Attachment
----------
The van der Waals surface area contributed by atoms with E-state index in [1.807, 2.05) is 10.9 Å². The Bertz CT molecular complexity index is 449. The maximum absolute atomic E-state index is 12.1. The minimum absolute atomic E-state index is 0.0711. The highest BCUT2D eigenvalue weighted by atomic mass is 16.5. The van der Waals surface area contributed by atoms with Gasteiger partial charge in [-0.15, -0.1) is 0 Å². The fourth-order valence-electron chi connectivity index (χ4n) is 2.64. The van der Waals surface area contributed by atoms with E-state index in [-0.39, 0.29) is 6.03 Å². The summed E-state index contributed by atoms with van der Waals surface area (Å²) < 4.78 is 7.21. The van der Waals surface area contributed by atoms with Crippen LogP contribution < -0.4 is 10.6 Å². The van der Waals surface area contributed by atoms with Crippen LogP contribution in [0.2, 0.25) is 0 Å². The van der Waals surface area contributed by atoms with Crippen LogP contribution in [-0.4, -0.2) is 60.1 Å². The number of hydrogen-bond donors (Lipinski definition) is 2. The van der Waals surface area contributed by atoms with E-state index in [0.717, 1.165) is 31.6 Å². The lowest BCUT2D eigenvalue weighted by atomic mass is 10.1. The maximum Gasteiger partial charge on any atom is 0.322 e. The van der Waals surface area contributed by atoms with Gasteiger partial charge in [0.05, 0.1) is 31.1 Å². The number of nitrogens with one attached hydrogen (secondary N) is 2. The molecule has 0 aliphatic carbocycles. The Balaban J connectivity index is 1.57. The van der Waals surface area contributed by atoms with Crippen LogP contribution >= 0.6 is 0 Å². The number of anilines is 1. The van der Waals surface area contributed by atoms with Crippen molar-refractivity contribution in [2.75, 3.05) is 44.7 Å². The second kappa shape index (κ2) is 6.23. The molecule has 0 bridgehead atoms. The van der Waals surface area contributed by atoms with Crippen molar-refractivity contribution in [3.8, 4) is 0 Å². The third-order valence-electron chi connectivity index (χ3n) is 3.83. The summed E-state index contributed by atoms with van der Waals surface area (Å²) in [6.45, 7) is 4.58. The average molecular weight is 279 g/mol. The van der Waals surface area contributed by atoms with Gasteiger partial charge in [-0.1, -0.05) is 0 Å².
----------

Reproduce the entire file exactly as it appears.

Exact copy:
The van der Waals surface area contributed by atoms with E-state index in [1.807, 2.05) is 10.9 Å². The Bertz CT molecular complexity index is 449. The maximum absolute atomic E-state index is 12.1. The minimum absolute atomic E-state index is 0.0711. The highest BCUT2D eigenvalue weighted by atomic mass is 16.5. The van der Waals surface area contributed by atoms with Gasteiger partial charge in [-0.15, -0.1) is 0 Å². The fourth-order valence-electron chi connectivity index (χ4n) is 2.64. The van der Waals surface area contributed by atoms with E-state index in [-0.39, 0.29) is 6.03 Å². The summed E-state index contributed by atoms with van der Waals surface area (Å²) < 4.78 is 7.21. The van der Waals surface area contributed by atoms with Crippen LogP contribution < -0.4 is 10.6 Å². The van der Waals surface area contributed by atoms with Crippen LogP contribution in [0.2, 0.25) is 0 Å². The van der Waals surface area contributed by atoms with Crippen LogP contribution in [-0.4, -0.2) is 60.1 Å². The number of hydrogen-bond donors (Lipinski definition) is 2. The van der Waals surface area contributed by atoms with E-state index in [0.717, 1.165) is 31.6 Å². The lowest BCUT2D eigenvalue weighted by atomic mass is 10.1. The maximum Gasteiger partial charge on any atom is 0.322 e. The van der Waals surface area contributed by atoms with Gasteiger partial charge in [0.05, 0.1) is 31.1 Å². The number of nitrogens with one attached hydrogen (secondary N) is 2. The molecule has 0 aliphatic carbocycles. The Balaban J connectivity index is 1.57. The van der Waals surface area contributed by atoms with Crippen LogP contribution >= 0.6 is 0 Å². The number of anilines is 1. The van der Waals surface area contributed by atoms with Crippen molar-refractivity contribution in [2.75, 3.05) is 44.7 Å². The second kappa shape index (κ2) is 6.23. The molecule has 0 bridgehead atoms. The van der Waals surface area contributed by atoms with Crippen molar-refractivity contribution in [3.8, 4) is 0 Å². The third-order valence-electron chi connectivity index (χ3n) is 3.83. The summed E-state index contributed by atoms with van der Waals surface area (Å²) in [6.45, 7) is 4.58. The average molecular weight is 279 g/mol. The van der Waals surface area contributed by atoms with Gasteiger partial charge in [-0.1, -0.05) is 0 Å².